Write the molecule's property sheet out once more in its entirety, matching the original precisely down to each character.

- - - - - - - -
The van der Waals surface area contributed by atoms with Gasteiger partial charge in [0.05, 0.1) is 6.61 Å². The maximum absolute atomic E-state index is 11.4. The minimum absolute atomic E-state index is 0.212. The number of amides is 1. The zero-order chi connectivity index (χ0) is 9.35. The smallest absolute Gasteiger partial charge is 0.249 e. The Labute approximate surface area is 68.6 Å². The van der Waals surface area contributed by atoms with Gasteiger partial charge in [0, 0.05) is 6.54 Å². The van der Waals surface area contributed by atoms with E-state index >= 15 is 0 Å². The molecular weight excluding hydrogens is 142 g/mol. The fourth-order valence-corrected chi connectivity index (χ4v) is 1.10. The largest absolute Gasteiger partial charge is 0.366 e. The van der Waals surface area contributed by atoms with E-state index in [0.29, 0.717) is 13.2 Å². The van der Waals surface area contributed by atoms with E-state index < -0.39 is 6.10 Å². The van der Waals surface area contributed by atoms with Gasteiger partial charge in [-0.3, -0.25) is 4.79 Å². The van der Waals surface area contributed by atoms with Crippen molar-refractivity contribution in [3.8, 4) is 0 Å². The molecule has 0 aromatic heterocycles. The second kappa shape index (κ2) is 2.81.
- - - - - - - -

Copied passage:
The van der Waals surface area contributed by atoms with Gasteiger partial charge in [0.05, 0.1) is 6.61 Å². The maximum absolute atomic E-state index is 11.4. The minimum absolute atomic E-state index is 0.212. The number of amides is 1. The zero-order chi connectivity index (χ0) is 9.35. The smallest absolute Gasteiger partial charge is 0.249 e. The Labute approximate surface area is 68.6 Å². The van der Waals surface area contributed by atoms with Gasteiger partial charge in [0, 0.05) is 6.54 Å². The van der Waals surface area contributed by atoms with E-state index >= 15 is 0 Å². The molecular weight excluding hydrogens is 142 g/mol. The fourth-order valence-corrected chi connectivity index (χ4v) is 1.10. The largest absolute Gasteiger partial charge is 0.366 e. The van der Waals surface area contributed by atoms with E-state index in [0.29, 0.717) is 13.2 Å². The van der Waals surface area contributed by atoms with E-state index < -0.39 is 6.10 Å². The van der Waals surface area contributed by atoms with Gasteiger partial charge in [-0.3, -0.25) is 4.79 Å². The van der Waals surface area contributed by atoms with Crippen molar-refractivity contribution in [3.8, 4) is 0 Å². The molecule has 0 aromatic heterocycles. The second kappa shape index (κ2) is 2.81.